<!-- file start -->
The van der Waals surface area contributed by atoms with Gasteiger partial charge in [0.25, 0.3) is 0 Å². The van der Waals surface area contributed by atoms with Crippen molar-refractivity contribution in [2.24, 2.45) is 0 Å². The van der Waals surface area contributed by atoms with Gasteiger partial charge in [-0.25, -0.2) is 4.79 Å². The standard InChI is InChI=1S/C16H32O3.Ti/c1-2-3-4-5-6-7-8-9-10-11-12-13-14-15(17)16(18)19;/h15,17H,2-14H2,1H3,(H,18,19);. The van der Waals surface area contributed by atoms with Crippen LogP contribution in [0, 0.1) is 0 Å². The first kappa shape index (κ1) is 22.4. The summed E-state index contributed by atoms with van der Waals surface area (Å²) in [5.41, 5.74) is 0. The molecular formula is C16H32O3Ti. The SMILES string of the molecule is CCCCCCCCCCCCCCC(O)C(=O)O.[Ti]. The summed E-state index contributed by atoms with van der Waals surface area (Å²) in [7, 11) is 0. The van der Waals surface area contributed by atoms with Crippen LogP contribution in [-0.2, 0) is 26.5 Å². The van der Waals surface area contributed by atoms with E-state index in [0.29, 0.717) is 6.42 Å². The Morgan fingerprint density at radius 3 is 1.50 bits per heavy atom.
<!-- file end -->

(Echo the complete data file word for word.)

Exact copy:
The van der Waals surface area contributed by atoms with Gasteiger partial charge in [0.25, 0.3) is 0 Å². The van der Waals surface area contributed by atoms with Crippen molar-refractivity contribution in [2.24, 2.45) is 0 Å². The van der Waals surface area contributed by atoms with Gasteiger partial charge in [-0.25, -0.2) is 4.79 Å². The standard InChI is InChI=1S/C16H32O3.Ti/c1-2-3-4-5-6-7-8-9-10-11-12-13-14-15(17)16(18)19;/h15,17H,2-14H2,1H3,(H,18,19);. The van der Waals surface area contributed by atoms with Crippen LogP contribution in [0, 0.1) is 0 Å². The first kappa shape index (κ1) is 22.4. The summed E-state index contributed by atoms with van der Waals surface area (Å²) in [5.41, 5.74) is 0. The molecular formula is C16H32O3Ti. The SMILES string of the molecule is CCCCCCCCCCCCCCC(O)C(=O)O.[Ti]. The summed E-state index contributed by atoms with van der Waals surface area (Å²) in [7, 11) is 0. The van der Waals surface area contributed by atoms with Crippen LogP contribution in [-0.2, 0) is 26.5 Å². The van der Waals surface area contributed by atoms with E-state index in [0.29, 0.717) is 6.42 Å². The Morgan fingerprint density at radius 3 is 1.50 bits per heavy atom.